• Composite revenues of 40 of Canada’s biggest businesses increased 105 percent from 1988 to 2002, while their workforces shrank by 15 percent.

These developments fueled rising inequality, the centre’s executive director, Bruce Campbell, wrote:

“The most striking feature of this growing inequality has been the massive gains of the richest 1% of income earners at the expense of most of the population. The growth of precarious employment, the undermining of unions as a countervailing power to transnational capital, the erosion of the Canadian social state, and heightened economic dependence on the United States are the hallmarks of the free trade era in Canada.” [page 53]

Pressing its advantage, Canadian big business interests demanded and received tax cuts on the ground that Canada could not be competitive otherwise. Those cuts resulted in loss of C$20 billion in federal revenue for 2005 alone, the study said, on top of provincial revenue losses of $30 billion. The tax cuts were primarily given to high-income individuals and corporations, who argued that these would create “a level field of competition” with the United States but also increase labor market “flexibility” — a code word meaning lower wages and reduced job security, always the goal of capitalists.

It’s always our turn to ‘cut back,’ never the bosses’ turn

The key NAFTA provision is Chapter 11, which codifies the “equal treatment” of business interests in accordance with international law and enables corporations to sue over any regulation or other government act that violates “investor rights,” which means any regulation or law that might prevent the corporation from extracting the maximum possible profit.

Under these provisions, taxation and regulation constitute “indirect expropriation” mandating compensation — a reduction in the value of an asset is sufficient to establish expropriation rather than a physical taking of property as required under U.S. law. Older decisions become precedents for further expansions of investor “rights” and thus constitute the “evolving standard of investor rights” required under “free trade” agreements.

Toothless “side agreements” on labor rights are meaningless window dressing; the arbitration bodies that decide these cases (in secret with no accountability or right of appeal) are governed by the main body of the text, such as Chapter 11. Corporations can sue governments over regulations or laws they don’t like, but working people and governments have no right to sue.

As Mr. Bacon put it in his Truthout report:

“The most any union or group of workers got from filing a case was ‘consultations’ between the governments and public hearings. There is no process in the agreement for penalties for violation of union rights. And although there are minor penalties for violating child labor or occupational health laws, they’ve never been implemented. Not a single contract was signed as a result of the side-agreement process, nor was a single worker rehired. Those unions that have filed cases have generally sought to use the process to gain public exposure of abuses and exert indirect pressure on employers.”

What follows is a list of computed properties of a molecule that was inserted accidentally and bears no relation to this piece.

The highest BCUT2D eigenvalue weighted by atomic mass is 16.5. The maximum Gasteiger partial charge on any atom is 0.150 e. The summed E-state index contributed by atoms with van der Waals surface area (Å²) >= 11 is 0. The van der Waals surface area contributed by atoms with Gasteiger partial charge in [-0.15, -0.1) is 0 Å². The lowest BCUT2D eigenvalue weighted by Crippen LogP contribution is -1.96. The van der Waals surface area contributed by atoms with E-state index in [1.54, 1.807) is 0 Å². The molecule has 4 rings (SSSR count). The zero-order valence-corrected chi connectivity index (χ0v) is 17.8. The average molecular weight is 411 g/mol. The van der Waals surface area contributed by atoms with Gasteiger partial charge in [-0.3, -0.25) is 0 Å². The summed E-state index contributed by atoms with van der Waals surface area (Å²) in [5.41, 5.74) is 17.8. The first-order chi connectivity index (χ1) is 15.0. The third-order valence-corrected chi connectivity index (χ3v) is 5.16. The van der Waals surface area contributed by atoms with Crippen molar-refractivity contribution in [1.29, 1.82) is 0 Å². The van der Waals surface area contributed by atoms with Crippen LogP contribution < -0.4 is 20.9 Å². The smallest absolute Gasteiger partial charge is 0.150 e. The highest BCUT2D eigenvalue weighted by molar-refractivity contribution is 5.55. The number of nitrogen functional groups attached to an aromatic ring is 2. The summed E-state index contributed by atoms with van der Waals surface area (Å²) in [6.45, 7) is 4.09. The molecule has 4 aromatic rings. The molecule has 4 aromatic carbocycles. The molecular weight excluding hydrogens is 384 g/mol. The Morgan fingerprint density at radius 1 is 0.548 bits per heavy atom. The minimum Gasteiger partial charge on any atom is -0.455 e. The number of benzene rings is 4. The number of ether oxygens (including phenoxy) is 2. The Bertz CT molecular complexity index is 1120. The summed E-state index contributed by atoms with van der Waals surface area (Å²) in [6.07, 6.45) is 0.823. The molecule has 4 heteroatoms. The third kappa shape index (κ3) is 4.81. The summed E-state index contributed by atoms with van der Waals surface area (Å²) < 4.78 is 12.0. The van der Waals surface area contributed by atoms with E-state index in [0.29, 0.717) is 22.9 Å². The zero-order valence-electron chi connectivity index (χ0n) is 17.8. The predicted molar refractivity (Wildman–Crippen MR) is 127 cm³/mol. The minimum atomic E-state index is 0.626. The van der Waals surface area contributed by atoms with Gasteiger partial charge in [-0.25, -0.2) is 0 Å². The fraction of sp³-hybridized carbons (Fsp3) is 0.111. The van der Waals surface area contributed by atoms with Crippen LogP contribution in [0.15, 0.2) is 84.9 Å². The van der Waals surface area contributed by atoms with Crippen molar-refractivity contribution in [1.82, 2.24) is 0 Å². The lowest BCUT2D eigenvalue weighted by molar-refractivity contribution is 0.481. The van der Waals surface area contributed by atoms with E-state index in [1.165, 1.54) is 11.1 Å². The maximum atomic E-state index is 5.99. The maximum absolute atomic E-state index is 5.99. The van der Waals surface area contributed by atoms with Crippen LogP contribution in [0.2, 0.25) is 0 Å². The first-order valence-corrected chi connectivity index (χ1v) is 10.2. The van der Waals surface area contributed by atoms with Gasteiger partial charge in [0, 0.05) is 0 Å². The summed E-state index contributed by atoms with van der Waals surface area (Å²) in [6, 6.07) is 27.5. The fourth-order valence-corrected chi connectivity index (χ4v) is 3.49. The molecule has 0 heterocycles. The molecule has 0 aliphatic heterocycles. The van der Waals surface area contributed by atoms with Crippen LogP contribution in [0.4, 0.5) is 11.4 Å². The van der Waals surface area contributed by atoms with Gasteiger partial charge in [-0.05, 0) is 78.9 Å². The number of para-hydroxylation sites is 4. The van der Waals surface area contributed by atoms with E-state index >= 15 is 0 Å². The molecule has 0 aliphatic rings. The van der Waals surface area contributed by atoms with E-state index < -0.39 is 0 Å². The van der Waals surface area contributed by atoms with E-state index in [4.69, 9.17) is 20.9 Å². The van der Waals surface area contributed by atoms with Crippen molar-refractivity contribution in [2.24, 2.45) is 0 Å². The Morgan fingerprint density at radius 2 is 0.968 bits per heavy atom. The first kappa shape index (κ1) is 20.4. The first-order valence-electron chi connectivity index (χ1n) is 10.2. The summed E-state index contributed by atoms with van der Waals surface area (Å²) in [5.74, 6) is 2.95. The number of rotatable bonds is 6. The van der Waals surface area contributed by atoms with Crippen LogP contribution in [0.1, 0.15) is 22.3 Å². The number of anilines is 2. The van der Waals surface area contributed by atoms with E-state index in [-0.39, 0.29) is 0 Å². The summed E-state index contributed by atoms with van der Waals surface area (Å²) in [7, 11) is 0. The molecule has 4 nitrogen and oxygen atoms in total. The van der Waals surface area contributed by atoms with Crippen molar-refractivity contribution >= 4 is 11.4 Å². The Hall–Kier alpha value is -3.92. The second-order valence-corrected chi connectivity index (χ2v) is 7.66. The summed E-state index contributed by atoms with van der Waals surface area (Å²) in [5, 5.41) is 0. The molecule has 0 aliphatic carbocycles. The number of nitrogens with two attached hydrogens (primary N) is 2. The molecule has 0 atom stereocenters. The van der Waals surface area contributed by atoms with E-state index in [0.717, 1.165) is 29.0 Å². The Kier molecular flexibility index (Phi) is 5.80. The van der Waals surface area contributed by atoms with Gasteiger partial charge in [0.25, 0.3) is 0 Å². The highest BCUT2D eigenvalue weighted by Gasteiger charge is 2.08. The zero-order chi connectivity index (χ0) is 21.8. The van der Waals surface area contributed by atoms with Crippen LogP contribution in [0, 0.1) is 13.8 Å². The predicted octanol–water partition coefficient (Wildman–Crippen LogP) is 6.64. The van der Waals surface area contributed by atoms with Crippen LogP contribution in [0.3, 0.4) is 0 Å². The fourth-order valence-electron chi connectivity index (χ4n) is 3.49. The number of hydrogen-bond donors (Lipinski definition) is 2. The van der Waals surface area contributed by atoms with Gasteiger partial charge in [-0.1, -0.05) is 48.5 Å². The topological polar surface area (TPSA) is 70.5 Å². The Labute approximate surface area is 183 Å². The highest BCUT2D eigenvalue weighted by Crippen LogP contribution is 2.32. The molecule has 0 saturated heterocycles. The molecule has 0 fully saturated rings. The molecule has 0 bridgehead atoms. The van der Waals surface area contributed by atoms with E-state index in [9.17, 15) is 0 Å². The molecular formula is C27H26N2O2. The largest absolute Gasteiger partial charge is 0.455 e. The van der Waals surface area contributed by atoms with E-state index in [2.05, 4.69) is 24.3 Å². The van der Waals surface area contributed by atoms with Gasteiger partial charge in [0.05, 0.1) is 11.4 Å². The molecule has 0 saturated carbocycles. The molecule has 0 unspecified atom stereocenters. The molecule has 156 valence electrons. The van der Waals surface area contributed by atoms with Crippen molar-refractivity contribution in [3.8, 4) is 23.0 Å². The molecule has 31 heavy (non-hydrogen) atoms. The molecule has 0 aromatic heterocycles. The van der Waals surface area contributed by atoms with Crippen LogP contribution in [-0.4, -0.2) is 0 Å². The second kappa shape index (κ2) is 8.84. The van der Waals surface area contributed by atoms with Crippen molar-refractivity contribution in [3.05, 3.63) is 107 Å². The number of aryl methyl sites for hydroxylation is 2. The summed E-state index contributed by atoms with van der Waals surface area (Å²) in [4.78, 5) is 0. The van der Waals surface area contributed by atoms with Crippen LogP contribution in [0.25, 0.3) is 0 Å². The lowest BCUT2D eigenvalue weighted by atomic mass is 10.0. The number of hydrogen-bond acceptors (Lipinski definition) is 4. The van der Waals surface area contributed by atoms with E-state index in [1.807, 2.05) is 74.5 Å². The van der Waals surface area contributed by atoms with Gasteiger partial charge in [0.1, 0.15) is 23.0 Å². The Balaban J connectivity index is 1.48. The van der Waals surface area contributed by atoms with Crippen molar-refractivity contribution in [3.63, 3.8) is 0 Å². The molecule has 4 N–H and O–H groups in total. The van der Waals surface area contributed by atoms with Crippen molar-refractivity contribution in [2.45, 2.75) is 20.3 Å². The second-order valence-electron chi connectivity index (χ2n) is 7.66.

The neoliberalism that began gathering steam with the rise of Margaret Thatcher and Ronald Reagan, and which has intensified since, is not the handiwork of some secretive cabal, nor is it some tragic bad turn from an otherwise “rational” system. It is the natural evolution of modern capitalism and its relentless competition. “Free trade” agreements that have little to do with trade and much to do with imposing corporate wish lists in the service of ever more inequality and power imbalances is an inevitable component.

Implementing a “reform” of agreements designed to maximize corporate profits above all other considerations and shred the remnants of democracy is less than an illusion. Overturning the entire “free trade” apparatus is indispensable to any serious project of building a better world. Trade should conducted for the benefit of all, not only the one percent — unlike the current global system in which human beings are in the service of markets instead of the other way around.

Bush economist defends the 1% so you don’t have to

The mystery of why orthodox economists continue to insist on policies that only aggravate economic crisis ceases to be a mystery once we realize that it is ideology, not science. Orthodox, or “neoclassical,” economics is dominated by Chicago School thinking because its adherents’ motivation is to justify extreme inequality, accounting for the steadfastness of its adherents in the face of massive contrary evidence.

One of the Chicago School’s most significant leaders, Frank Knight, once wrote in an academic economics journal that professors should “inculcate” in their students that these theories are not debatable hypotheses, but rather are “sacred feature[s] of the system.” Yes, we must simply believe. But in case you don’t, mathematical formulae are deployed that purports to describe economic activity — this is a system that stresses individuality but in which human beings are missing. Economic activity is treated as a simple exchange of freely acting, mutually benefiting, equal firms and households in a market that automatically, through an “invisible hand,” self-adjusts and self-regulates to equilibrium.

Global distribution of wealthAmong the most widely read defenders of this system is N. Gregory Mankiw, a former chair of the council of economic advisers under former U.S. President George W. Bush. Professor Mankiw, currently the head of the economics department at Harvard University, recently wrote a paper straightforwardly titled, “Defending the One Percent.” Defending them, and the system that enables those at the top of the pyramid to acquire vast sums of wealth, is the job of economists like Professor Mankiw.